You may have heard the words “Acupuncture”, “Traditional Chinese Medicine”, “Moxibustion/moxa” and “Qi” – but what do they mean when it comes to health care and making an appointment with an acupuncturist or Chinese Medicine practitioner?
The philosophy of Chinese Medicine views the body as encompassing the physical body, the mind and the spirit – three elements which are inextricably connected. If one element is affected (by an internal or external source) then all the elements are affected or will eventually be affected.
The ancient language of Chinese Medicine refers to the harmonious flow of Qi (energy) and the balance of other Vital Substances in the body in order to achieve or maintain health 1. Qi flows to all parts of the body – both the interior and exterior – via channels or meridians. A famous Chinese text, the Huang di Nei Jing (The Yellow Emperor’s Inner Classic) contains the often-quoted maxim: “If there is free flow, there is no pain; if there is pain, there is no free flow.” 2 What this means is: when the body-mind-spirit complex is in complete harmony, there is no pain and no illness or disease. If there is pain or disease in the body, mind or spirit, then there is an obstruction in the flow of Qi.
In our busy lives, we encounter many things that may disrupt the harmony or free flow of Qi in the body-mind-spirit: not only major events such as an accident, trauma or severe illness but also the everyday things we might overlook, such as lifestyle factors, diet, the amount or quality of sleep or exercise, and environmental influences.
Acupuncture, the insertion of single-use (sterile) hair-fine needles, into specific points along the channels in which qi flows, may assist the body to dissolve or resolve the obstructions and come into harmony with itself again. Western science has found that acupuncture affects the circulation of blood and the relay of information via the nervous system 3 to bring about changes in the body, such as reduction of pain 4, ease of movement 5 and a decrease in the symptoms of anxiety and depression 6.
Your acupuncture appointment will include a consultation/chat for a thorough understanding of your presenting complaint and the aspects of your health and lifestyle that may have contributed to it. There may be a physical assessment of body movement, of the pulse or observation of the tongue. The treatment will include acupuncture (laser acupuncture is also a puncture-free option 7) and may be enhanced with remedial or relaxation massage, acupressure, myofascial cupping, a heat lamp, electronic moxa (*see below) or reiki.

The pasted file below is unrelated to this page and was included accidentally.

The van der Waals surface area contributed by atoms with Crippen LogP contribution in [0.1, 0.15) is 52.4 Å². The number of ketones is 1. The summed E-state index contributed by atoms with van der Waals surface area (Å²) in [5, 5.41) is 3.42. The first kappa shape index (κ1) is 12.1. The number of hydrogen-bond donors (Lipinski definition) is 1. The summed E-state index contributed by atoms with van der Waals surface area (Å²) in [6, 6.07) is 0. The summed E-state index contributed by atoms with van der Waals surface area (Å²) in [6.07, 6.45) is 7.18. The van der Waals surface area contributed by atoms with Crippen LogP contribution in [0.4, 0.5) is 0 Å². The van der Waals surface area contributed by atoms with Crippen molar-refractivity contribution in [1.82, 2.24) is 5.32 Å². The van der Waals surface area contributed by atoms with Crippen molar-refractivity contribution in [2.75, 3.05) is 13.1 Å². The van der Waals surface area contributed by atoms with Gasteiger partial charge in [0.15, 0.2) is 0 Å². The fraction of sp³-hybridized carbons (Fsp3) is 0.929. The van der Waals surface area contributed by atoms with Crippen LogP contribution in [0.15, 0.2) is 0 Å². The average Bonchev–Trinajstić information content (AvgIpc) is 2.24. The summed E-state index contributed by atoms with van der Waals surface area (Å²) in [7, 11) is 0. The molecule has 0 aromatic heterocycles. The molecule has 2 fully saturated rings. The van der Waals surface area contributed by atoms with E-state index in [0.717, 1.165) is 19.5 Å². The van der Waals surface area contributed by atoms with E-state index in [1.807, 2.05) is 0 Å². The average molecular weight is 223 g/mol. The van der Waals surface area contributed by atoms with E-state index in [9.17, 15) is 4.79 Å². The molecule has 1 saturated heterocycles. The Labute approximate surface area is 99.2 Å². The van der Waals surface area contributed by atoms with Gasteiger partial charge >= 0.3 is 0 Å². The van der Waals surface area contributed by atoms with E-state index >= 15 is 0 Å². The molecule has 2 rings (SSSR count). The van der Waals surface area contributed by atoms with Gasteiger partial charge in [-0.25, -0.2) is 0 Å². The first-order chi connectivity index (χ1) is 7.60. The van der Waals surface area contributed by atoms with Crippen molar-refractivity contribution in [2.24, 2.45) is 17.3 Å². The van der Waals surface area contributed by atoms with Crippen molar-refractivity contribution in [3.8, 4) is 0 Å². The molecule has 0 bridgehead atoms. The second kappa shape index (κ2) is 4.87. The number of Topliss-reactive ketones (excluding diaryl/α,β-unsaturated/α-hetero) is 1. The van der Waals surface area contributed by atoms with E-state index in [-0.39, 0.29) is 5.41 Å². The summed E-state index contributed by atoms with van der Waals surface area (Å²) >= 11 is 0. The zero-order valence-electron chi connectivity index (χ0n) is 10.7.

*Moxa is a therapeutic herb (mugwort) which is rolled into incense sticks. The stick is lit and held close to acupuncture points to warm and nourish the skin and blood, however the smoky aroma can be a little overwhelming in enclosed spaces. The electronic moxa stick does not contain the dried herb but rather, uses infra-red light which operates at the same healing frequency and has the same comforting warmth as the burning herb. It is a relaxing, fragrance-and-smoke-free aspect of the acupuncture treatment 8.
Fiona R Saxton
Bachelor of Health Science (Acupuncture), Diploma of Remedial Massage
Level 2 Usui Reiki practitioner, Level 1 Yoga Instructor (200hrs)
- Kaptchuk, T. 1984. The web that has no weaver. McGraw Hill.
- Ni, M. 1995. The Yellow Emperor’s classic of medicine: A new translation of the Neijing Suwen with commentary. Shambhala Publications Inc.
- Zhang et al. 2014. Mechanisms of acupuncture-electroacupuncture on persistent pain – PubMed (nih.gov). Accessed 18 July 2021.
- Vickers, A & Linde, K. 2015. Acupuncture for chronic pain (nih.gov) Accessed 18 July 2021.
- Trinh et al. 2016. Acupuncture for neck disorders – Trinh, K – 2016 | Cochrane Library Accessed 5 August 2022.
- Pilkington, K. 2010. Anxiety, depression and acupuncture: A review of the clinical research (acupmedvet.com)Accessed 5 August 2022.
- Law et al. 2015. Laser acupuncture for treating musculoskeletal pain: a systematic review with meta-analysis – PubMed (nih.gov). Accessed 18 July 2021.
- Seki et al. 2013. https://www.intechopen.com/books/acupuncture-in-modern-medicine/high-tech-equipment-for-moxibustion-in-modern-medicine. Accessed 18 July 2021.